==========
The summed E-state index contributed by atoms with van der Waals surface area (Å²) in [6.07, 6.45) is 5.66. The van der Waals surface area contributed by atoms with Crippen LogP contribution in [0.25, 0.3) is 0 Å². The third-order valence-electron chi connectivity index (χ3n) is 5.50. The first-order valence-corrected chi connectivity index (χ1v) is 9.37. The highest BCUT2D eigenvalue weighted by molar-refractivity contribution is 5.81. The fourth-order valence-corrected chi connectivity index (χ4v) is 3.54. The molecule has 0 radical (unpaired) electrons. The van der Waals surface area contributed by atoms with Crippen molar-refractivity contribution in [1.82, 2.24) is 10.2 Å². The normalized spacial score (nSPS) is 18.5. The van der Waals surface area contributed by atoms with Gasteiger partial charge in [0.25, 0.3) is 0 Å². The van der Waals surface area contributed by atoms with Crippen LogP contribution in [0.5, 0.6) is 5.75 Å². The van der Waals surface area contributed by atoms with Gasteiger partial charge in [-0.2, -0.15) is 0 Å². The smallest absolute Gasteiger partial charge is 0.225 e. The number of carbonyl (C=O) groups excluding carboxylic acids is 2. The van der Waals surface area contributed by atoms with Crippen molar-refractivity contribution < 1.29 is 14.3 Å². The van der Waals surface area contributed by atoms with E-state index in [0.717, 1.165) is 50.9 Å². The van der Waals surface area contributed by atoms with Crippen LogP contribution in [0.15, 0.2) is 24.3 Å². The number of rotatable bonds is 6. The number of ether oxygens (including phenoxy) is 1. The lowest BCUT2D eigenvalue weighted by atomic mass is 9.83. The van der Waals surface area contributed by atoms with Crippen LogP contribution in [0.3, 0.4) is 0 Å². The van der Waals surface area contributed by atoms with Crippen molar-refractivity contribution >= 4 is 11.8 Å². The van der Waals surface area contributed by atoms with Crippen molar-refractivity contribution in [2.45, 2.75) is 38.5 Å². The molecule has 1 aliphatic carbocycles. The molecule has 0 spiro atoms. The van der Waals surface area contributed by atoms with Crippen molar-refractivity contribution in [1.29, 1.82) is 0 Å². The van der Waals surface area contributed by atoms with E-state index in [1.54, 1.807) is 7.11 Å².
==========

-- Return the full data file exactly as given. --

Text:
The summed E-state index contributed by atoms with van der Waals surface area (Å²) in [6.07, 6.45) is 5.66. The van der Waals surface area contributed by atoms with Crippen LogP contribution in [0.25, 0.3) is 0 Å². The third-order valence-electron chi connectivity index (χ3n) is 5.50. The first-order valence-corrected chi connectivity index (χ1v) is 9.37. The highest BCUT2D eigenvalue weighted by molar-refractivity contribution is 5.81. The fourth-order valence-corrected chi connectivity index (χ4v) is 3.54. The molecule has 0 radical (unpaired) electrons. The van der Waals surface area contributed by atoms with Crippen molar-refractivity contribution in [1.82, 2.24) is 10.2 Å². The normalized spacial score (nSPS) is 18.5. The van der Waals surface area contributed by atoms with Gasteiger partial charge in [0.25, 0.3) is 0 Å². The van der Waals surface area contributed by atoms with Crippen LogP contribution in [0.5, 0.6) is 5.75 Å². The van der Waals surface area contributed by atoms with Gasteiger partial charge in [-0.2, -0.15) is 0 Å². The smallest absolute Gasteiger partial charge is 0.225 e. The number of carbonyl (C=O) groups excluding carboxylic acids is 2. The van der Waals surface area contributed by atoms with Crippen molar-refractivity contribution < 1.29 is 14.3 Å². The van der Waals surface area contributed by atoms with E-state index in [0.717, 1.165) is 50.9 Å². The van der Waals surface area contributed by atoms with Crippen LogP contribution in [0.15, 0.2) is 24.3 Å². The number of rotatable bonds is 6. The number of ether oxygens (including phenoxy) is 1. The lowest BCUT2D eigenvalue weighted by atomic mass is 9.83. The van der Waals surface area contributed by atoms with Crippen LogP contribution in [0.3, 0.4) is 0 Å². The van der Waals surface area contributed by atoms with Crippen molar-refractivity contribution >= 4 is 11.8 Å². The van der Waals surface area contributed by atoms with Crippen molar-refractivity contribution in [2.45, 2.75) is 38.5 Å². The molecule has 1 aliphatic carbocycles. The molecule has 0 spiro atoms. The van der Waals surface area contributed by atoms with Crippen molar-refractivity contribution in [1.29, 1.82) is 0 Å². The van der Waals surface area contributed by atoms with E-state index in [1.54, 1.807) is 7.11 Å².